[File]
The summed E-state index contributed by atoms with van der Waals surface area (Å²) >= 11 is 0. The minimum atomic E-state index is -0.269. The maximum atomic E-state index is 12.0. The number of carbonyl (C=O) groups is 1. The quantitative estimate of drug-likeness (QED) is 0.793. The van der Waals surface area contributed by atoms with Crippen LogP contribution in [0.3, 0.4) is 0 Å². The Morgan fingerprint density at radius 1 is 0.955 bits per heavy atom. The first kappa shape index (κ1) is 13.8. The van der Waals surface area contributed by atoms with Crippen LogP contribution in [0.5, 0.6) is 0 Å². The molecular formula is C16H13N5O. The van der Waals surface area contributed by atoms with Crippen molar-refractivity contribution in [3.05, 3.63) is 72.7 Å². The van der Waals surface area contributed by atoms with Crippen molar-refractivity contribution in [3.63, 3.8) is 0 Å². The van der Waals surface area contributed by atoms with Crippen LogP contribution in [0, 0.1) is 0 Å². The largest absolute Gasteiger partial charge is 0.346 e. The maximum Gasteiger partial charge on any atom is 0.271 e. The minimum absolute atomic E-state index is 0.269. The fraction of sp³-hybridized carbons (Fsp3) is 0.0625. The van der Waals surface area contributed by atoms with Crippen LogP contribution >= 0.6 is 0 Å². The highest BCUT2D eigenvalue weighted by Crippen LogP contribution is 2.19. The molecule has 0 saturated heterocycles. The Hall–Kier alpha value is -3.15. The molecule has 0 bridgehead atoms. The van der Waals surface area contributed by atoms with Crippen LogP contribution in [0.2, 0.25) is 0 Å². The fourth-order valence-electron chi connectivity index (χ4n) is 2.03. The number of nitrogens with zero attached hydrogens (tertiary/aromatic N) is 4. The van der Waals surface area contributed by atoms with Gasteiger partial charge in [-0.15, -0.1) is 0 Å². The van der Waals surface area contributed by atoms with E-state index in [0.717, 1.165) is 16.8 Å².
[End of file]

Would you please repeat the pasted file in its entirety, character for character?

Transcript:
The summed E-state index contributed by atoms with van der Waals surface area (Å²) >= 11 is 0. The minimum atomic E-state index is -0.269. The maximum atomic E-state index is 12.0. The number of carbonyl (C=O) groups is 1. The quantitative estimate of drug-likeness (QED) is 0.793. The van der Waals surface area contributed by atoms with Crippen LogP contribution in [0.3, 0.4) is 0 Å². The Morgan fingerprint density at radius 1 is 0.955 bits per heavy atom. The first kappa shape index (κ1) is 13.8. The van der Waals surface area contributed by atoms with Crippen LogP contribution in [0.5, 0.6) is 0 Å². The molecular formula is C16H13N5O. The van der Waals surface area contributed by atoms with Crippen molar-refractivity contribution in [3.05, 3.63) is 72.7 Å². The van der Waals surface area contributed by atoms with Crippen molar-refractivity contribution in [3.63, 3.8) is 0 Å². The van der Waals surface area contributed by atoms with Crippen LogP contribution in [0, 0.1) is 0 Å². The largest absolute Gasteiger partial charge is 0.346 e. The maximum Gasteiger partial charge on any atom is 0.271 e. The minimum absolute atomic E-state index is 0.269. The fraction of sp³-hybridized carbons (Fsp3) is 0.0625. The van der Waals surface area contributed by atoms with Crippen LogP contribution >= 0.6 is 0 Å². The highest BCUT2D eigenvalue weighted by Crippen LogP contribution is 2.19. The molecule has 0 saturated heterocycles. The Hall–Kier alpha value is -3.15. The molecule has 0 bridgehead atoms. The van der Waals surface area contributed by atoms with Crippen LogP contribution in [0.2, 0.25) is 0 Å². The fourth-order valence-electron chi connectivity index (χ4n) is 2.03. The number of nitrogens with zero attached hydrogens (tertiary/aromatic N) is 4. The van der Waals surface area contributed by atoms with Gasteiger partial charge in [-0.15, -0.1) is 0 Å². The van der Waals surface area contributed by atoms with E-state index in [0.717, 1.165) is 16.8 Å².